In US and Australia, the cost of raising a child (excluding tertiary education) were estimated at RM890,000 and RM1.1 million, respectively.

Think again… (photo from www.momlogic.com)

So, what about the cost of raising a child in Malaysia? Rather than working out the nitty gritty details involved in child expense, I chose a shortcut. A child’s tertiary education often bears the bulk of the total cost. In Singapore, for instance, tertiary education is, as mentioned earlier, two-thirds of the total cost of raising a child there.

Using the website, Meshio.com, I determined the cost of a four-year tertiary education in several countries (including Malaysia), then assumed that figure (education and living cost) is two-thirds of the total cost of raising a child here in Malaysia. Note that Meshio.com calculates the tuition fees as well as the living cost of doing a tertiary education, and their calculations include the mean annual increase in tuition fees per year.

The following are the cost of raising a child I calculated for a child born in 2007 (like my son who was born in April 2007):

If you want your child to study at a university in Total cost of raising a child (from birth to university)
Malaysia RM 472,491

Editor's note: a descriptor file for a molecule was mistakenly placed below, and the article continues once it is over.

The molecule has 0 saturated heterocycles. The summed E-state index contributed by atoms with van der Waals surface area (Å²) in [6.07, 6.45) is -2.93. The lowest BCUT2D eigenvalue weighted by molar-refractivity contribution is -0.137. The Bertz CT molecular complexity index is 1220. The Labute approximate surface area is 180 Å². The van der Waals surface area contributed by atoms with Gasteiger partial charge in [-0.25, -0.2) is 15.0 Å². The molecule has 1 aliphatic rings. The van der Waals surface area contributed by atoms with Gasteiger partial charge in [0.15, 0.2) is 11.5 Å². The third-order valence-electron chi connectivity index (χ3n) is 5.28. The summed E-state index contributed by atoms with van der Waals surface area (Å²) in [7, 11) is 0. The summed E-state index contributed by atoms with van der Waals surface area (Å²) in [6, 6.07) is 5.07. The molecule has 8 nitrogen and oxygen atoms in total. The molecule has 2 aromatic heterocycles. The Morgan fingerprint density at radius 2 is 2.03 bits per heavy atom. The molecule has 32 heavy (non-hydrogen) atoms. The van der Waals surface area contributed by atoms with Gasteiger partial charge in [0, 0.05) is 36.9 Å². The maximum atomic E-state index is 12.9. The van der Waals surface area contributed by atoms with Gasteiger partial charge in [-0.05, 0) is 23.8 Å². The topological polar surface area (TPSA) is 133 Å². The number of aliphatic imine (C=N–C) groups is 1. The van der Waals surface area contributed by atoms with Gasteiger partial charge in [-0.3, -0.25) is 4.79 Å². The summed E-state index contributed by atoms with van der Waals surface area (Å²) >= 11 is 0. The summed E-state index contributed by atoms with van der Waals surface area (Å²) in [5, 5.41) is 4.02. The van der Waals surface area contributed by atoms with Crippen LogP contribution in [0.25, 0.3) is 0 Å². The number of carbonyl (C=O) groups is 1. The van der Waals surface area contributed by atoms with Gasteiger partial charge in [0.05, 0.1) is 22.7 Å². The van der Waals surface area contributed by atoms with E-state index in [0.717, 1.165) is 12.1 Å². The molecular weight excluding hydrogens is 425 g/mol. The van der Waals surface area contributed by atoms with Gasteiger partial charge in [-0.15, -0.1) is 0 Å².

Australia RM 1,079,215
Canada RM 900,594
Japan RM 2,054,061
New Zealand RM 993,861
USA RM 1,075,606
UK RM 1,249,091

Hence, if you are planning to send your child for an overseas education, you have to be a millionaire, as it takes an average total of RM 1.1 million to raise a child, born in 2007, in Malaysia. This average of RM 1.1 million excludes Japan, the most expensive country for overseas education. Any plans to study there would set you back a whooping RM 2.1 million, double that for other overseas countries.

Alternatively, you get a huge discount by nearly 60% if you send your child for a local education. The cost of raising a child in Malaysia for a local university education is the cheapest at about RM 473,000. But you pay a “hidden” price for a local education route: lower quality of education. As a lecturer at a local university here, I wish I could tell you that our local university education system is on par with those in US, Europe, or Japan. But the truth is it isn’t. I studied in the UK for my Ph.D., and the difference between their education system and ours is as different as night and day.

RM1.1 million to raise a child in Malaysia. This figure is certainly a sobering pause to those who are contemplating many children. But as for my wife and I, our only child, Zachary, is all we need. In him, lies all our hopes and fears.

Mom, look! Ice cream van!